Why Berkshire Hathaway May Be Undervalued by Almost 20%

Very few analysts follow Berkshire Hathaway Inc. (NYSE: BRK-A). After all, it has so many moving parts and nearly 40% of its over $500 billion market capitalization can be attributed at the current time to its public equity holdings. What many investors have a hard time deciding is the value of its multiple subsidiaries under its conglomerate umbrella, and they have an even harder time projecting the potential use of its massive cash balances that can fund expansion and acquisitions.

JPMorgan’s Sarah DeWitt has used a look-through earnings analysis and is projecting that Berkshire Hathaway Inc. (NYSE: BRK-B) may be undervalued by as much as almost 20%. Her target of $250 is 19.1% higher than the pre-analyst closing price of $209.83.

One issue that is said to be holding back the call is key man risk. That’s because Warren Buffett is now 88 years old, and he has been considered one of the greatest long-term investors of the modern era by some market pundits.

By incorporating the profits of the public companies held in Berkshire Hathaway’s now $200 billion worth of stocks, the conglomerate’s shares seem cheap to DeWitt. Berkshire Hathaway as a whole held roughly $111 billion in cash at the end of the second quarter of 2018. Despite the larger equity purchases, that cash balance has risen over time since no “whale of a deal” acquisitions have been made.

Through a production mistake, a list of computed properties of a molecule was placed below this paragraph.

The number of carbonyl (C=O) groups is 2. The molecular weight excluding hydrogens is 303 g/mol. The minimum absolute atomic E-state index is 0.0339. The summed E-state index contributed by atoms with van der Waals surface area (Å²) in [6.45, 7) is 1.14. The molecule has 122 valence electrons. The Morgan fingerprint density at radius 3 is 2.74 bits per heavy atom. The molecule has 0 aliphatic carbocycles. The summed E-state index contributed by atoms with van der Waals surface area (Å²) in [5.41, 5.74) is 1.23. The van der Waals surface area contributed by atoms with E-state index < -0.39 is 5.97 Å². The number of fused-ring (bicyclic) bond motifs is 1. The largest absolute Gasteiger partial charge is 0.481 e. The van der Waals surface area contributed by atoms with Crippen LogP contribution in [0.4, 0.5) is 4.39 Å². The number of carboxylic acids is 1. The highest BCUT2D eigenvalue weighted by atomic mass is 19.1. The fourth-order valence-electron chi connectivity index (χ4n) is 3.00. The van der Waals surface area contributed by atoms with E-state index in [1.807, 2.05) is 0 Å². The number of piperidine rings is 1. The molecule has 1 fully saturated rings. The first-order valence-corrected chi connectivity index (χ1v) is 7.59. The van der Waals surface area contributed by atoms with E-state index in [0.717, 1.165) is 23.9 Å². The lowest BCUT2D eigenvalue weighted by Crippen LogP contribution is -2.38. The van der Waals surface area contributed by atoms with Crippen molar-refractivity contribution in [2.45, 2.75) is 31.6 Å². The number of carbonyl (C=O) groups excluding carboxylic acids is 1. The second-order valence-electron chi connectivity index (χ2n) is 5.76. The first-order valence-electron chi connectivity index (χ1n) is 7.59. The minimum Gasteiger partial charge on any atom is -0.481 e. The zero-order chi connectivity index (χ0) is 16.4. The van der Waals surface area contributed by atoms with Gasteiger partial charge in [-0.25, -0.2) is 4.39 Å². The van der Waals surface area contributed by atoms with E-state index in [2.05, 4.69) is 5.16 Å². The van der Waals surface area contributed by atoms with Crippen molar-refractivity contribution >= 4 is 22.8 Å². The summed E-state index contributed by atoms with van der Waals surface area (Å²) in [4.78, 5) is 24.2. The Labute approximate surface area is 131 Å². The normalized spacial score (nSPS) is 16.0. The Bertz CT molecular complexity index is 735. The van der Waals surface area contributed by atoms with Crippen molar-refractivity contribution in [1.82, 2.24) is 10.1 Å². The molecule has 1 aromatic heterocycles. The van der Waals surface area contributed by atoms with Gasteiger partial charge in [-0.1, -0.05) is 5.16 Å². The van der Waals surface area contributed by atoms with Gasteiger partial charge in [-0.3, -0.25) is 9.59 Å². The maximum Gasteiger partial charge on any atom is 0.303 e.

Berkshire Hathaway’s latest holdings still include dozens of stocks. That said, the entire portfolio is heavily dominated by multi-billion stakes in American Express, Apple, Bank of America, Coca-Cola and Wells Fargo.

And as a reminder, 24/7 Wall St. showed at the start of October how all of Buffett’s top stock holdings had one thing in common: being undervalued.

If DeWitt can use projected earnings of those companies owned by Buffett’s Berkshire, those earnings for 2019 could rise about 50%. The figure used on this basis would be $15.44 in earnings per share, compared with the JPMorgan official estimate of $10.25 for operating profits per share.

There is something important to consider about analysts using alternative valuation metrics on big public companies. This can be a rather tricky shell game played by analysts, the financial media and institutional investors at various times. The reality is that sometimes the financial theory just never gets realized. Shareholders sometimes lose handily using alternative valuation metrics that never pan out. That said, Buffett himself has evaluated a look-through on earnings during his own views of evaluating Berkshire Hathaway as a whole.

Berkshire Hathaway’s Class B shares had been negative in morning trading on Wednesday, but they last seen up more than 0.6% at $211.07 in the afternoon. The Class A shares were trading up 0.5% at $316,450.

While DeWitt’s view for JPMorgan may be using an alternative valuation metric, she had been rather positive on Berkshire Hathaway back in July when Buffett and the team loosened up their ability to acquire their own shares after the mountain of cash not being deployed was acting as a drag on earnings and growth.

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